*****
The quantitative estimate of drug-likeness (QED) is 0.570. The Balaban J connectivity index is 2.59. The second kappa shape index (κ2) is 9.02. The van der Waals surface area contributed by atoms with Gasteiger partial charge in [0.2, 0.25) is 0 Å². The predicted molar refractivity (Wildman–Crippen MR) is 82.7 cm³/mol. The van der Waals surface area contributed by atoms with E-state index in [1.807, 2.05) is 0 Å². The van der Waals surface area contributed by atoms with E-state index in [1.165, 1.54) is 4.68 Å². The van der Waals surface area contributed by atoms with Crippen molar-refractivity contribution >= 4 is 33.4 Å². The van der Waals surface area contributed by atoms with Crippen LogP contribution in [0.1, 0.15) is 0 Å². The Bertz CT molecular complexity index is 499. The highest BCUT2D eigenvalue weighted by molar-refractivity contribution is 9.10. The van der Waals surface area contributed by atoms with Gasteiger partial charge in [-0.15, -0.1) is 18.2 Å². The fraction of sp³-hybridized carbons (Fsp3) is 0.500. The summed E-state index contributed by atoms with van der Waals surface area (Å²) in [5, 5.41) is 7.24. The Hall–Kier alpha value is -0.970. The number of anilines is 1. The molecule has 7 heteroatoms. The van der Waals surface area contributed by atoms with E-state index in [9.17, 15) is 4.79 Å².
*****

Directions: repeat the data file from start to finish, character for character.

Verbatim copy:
The quantitative estimate of drug-likeness (QED) is 0.570. The Balaban J connectivity index is 2.59. The second kappa shape index (κ2) is 9.02. The van der Waals surface area contributed by atoms with Gasteiger partial charge in [0.2, 0.25) is 0 Å². The predicted molar refractivity (Wildman–Crippen MR) is 82.7 cm³/mol. The van der Waals surface area contributed by atoms with E-state index in [1.807, 2.05) is 0 Å². The van der Waals surface area contributed by atoms with E-state index in [1.165, 1.54) is 4.68 Å². The van der Waals surface area contributed by atoms with Crippen molar-refractivity contribution >= 4 is 33.4 Å². The van der Waals surface area contributed by atoms with Crippen LogP contribution in [0.1, 0.15) is 0 Å². The Bertz CT molecular complexity index is 499. The highest BCUT2D eigenvalue weighted by molar-refractivity contribution is 9.10. The van der Waals surface area contributed by atoms with Gasteiger partial charge in [-0.15, -0.1) is 18.2 Å². The fraction of sp³-hybridized carbons (Fsp3) is 0.500. The summed E-state index contributed by atoms with van der Waals surface area (Å²) in [5, 5.41) is 7.24. The Hall–Kier alpha value is -0.970. The number of anilines is 1. The molecule has 7 heteroatoms. The van der Waals surface area contributed by atoms with E-state index in [9.17, 15) is 4.79 Å².